Thursday, July 27, 2023
- Buoy 238 (Barbers Pt)/Buoy 239 (Lani): Seas were 2.9 ft @ 13.3 secs with swell 1.7 ft @ 13.3 secs from 187 degrees. Water temp 80.4 degs (Barbers Pt), 80.1 (Pearl Harbor 233), 79.7 (Lani 239).
- Buoy 106 (Waimea): This buoy is down. Using Buoy 202 (Hanalei): Seas were 6.5 ft @ 7.1 secs with swell 5.3 ft @ 6.3 secs from 68 degrees. Water temp 79.5 degs
- Buoy 46025 (Catalina RDG): Seas were 2.3 ft @ 5.9 secs with swell 0.7 ft @ 13.6 secs from 141 degrees. Wind northwest at 8 kts. Water temperature 67.3 degs, 71.2 (Topanga 103), 66.9 degs (Long Beach 215), 70.7 (Oceanside Offshore 045), 70.5 (Del Mar 153), 73.0 (Torrey Pines Outer 100). At Harvest Buoy (071) primary swell was 5.8 ft @ 6.7 secs from 309 degrees. At E. Santa Barbara (46053) swell was 3.9 ft @ 6.7 secs from 272 degrees. At Santa Monica (028) swell was 1.9 ft @ 6.2 secs from 274 degrees. At Oceanside (045) swell was 0.9 ft @ 15.8 secs from 207 degrees. Southward at Pt Loma (191) swell was 1.0 ft @ 15.1 secs from 209 degrees. Water temperature was 71.6 degrees.
- Buoy 46012 (Half Moon Bay) Out of Service /029 (Pt Reyes): Seas were 8.9 ft @ 7.7 secs with swell 7.8 ft @ 6.7 secs from 321 degrees. Wind northwest at 16-21 kts (46026). Water temp 53.4 (Bodega Bay 46013), 53.2 degs (Pt Reyes 029), 54.5 (San Francisco 46026), 55.9 (SF Bar 142), 58.8 (Pt Santa Cruz 254) and 54.3 (Monterey Bay 46042).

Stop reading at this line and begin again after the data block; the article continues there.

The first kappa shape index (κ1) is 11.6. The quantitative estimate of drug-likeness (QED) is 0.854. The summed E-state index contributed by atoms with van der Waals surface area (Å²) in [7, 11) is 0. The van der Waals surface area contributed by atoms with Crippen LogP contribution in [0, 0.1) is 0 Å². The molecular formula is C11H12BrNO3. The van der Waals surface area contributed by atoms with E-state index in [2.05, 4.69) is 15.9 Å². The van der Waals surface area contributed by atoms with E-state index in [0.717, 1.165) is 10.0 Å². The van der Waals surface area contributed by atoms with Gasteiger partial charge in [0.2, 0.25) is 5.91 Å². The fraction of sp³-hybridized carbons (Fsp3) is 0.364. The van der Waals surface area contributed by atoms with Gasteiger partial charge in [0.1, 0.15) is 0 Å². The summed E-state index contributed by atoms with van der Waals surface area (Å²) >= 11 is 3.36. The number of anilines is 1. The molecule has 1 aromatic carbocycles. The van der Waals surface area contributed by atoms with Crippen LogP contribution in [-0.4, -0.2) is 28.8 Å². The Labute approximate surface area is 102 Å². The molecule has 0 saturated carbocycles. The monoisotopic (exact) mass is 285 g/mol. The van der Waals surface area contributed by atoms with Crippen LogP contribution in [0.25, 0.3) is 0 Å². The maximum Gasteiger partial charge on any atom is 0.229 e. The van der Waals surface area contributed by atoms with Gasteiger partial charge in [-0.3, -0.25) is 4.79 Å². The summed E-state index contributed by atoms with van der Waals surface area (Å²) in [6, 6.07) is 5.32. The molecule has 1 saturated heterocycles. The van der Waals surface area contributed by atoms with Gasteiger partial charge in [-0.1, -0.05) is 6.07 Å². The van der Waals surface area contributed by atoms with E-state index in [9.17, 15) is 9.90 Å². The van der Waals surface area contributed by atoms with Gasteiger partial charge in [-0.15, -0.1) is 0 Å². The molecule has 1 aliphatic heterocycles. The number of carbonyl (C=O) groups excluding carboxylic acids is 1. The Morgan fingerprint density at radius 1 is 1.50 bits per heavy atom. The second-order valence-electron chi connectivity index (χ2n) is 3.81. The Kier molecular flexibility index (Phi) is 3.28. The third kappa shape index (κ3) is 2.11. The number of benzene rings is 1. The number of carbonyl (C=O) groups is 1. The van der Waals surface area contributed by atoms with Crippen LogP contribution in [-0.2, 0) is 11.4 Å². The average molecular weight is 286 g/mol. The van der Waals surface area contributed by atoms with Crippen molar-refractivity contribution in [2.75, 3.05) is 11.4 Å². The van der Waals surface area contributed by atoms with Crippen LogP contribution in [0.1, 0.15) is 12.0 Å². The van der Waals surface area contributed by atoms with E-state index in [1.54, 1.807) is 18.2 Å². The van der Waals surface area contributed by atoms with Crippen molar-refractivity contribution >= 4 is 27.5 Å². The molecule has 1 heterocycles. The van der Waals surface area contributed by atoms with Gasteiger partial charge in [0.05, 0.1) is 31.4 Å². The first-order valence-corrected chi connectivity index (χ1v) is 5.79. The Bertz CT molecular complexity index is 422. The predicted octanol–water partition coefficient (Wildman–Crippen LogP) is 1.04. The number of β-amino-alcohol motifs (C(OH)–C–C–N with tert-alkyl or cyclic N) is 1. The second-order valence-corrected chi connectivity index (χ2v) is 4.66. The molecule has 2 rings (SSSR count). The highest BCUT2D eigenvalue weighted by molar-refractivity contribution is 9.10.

Swell Classification Guidelines
Significant: Winter - Swell 8 ft @ 14 secs or greater (11+ ft faces) for 8+ hours (greater than double overhead).
Summer - Head high or better.
Advanced: Winter - Swell and period combination capable of generating faces 1.5 times overhead to double overhead (7-10 ft)
Summer - Chest to head high.
Intermediate/Utility Class: Winter - Swell and period combination generating faces at head high to 1.5 times overhead (4-7 ft).
Summer - Waist to chest high.
Impulse/Windswell: Winter - Swell and period combination generating faces up to head high (1-4 ft) or anything with a period less than 11 secs.
Summer - up to waist high swell. Also called 'Background' swell.
Surf Heights for Hawaii should be consider 'Hawaiian Scale' if period exceeds 14 secs.
On Thursday (7/27) North and Central CA waves were near waist high and warbled and junky with modest northwest wind. Protected breaks were thigh high and cleaner but still warbled and soft and formless. At Santa Cruz surf was flat to knee high and clean. In Southern California/Ventura waves were thigh high or so and slightly warbled from a light northwest flow with clear sky's. Central Orange County had sets at thigh high high and soft and weak but clean. South Orange County's best summertime breaks had sets at waist high and sometimes a little more and cleanish but with some warble intermixed and soft. North San Diego had sets at waist high or so and fairly lined up and clean but soft and sunny. Oahu's North Shore was flat and clean. The South Shore had some waist high sets with good form and clean and rideable at times. The East Shore was getting east windswell at waist high and chopped from moderate easterly trades.